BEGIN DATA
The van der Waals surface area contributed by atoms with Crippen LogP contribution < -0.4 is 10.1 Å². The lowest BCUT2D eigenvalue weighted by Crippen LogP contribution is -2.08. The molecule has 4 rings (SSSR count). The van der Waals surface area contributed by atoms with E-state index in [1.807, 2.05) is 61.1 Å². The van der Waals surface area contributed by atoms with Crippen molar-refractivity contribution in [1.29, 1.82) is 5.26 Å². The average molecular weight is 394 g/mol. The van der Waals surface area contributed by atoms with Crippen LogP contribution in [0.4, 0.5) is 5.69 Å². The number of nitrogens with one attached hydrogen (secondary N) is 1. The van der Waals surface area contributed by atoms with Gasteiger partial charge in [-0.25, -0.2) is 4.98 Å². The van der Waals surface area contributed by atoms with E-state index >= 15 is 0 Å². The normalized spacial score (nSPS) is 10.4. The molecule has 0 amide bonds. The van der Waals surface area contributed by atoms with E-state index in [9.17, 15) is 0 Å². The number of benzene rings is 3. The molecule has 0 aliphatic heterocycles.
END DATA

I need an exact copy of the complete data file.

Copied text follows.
The van der Waals surface area contributed by atoms with Crippen LogP contribution < -0.4 is 10.1 Å². The lowest BCUT2D eigenvalue weighted by Crippen LogP contribution is -2.08. The molecule has 4 rings (SSSR count). The van der Waals surface area contributed by atoms with E-state index in [1.807, 2.05) is 61.1 Å². The van der Waals surface area contributed by atoms with Crippen molar-refractivity contribution in [1.29, 1.82) is 5.26 Å². The average molecular weight is 394 g/mol. The van der Waals surface area contributed by atoms with Crippen LogP contribution in [0.4, 0.5) is 5.69 Å². The number of nitrogens with one attached hydrogen (secondary N) is 1. The van der Waals surface area contributed by atoms with Gasteiger partial charge in [-0.25, -0.2) is 4.98 Å². The van der Waals surface area contributed by atoms with E-state index >= 15 is 0 Å². The normalized spacial score (nSPS) is 10.4. The molecule has 0 amide bonds. The van der Waals surface area contributed by atoms with E-state index in [9.17, 15) is 0 Å². The number of benzene rings is 3. The molecule has 0 aliphatic heterocycles.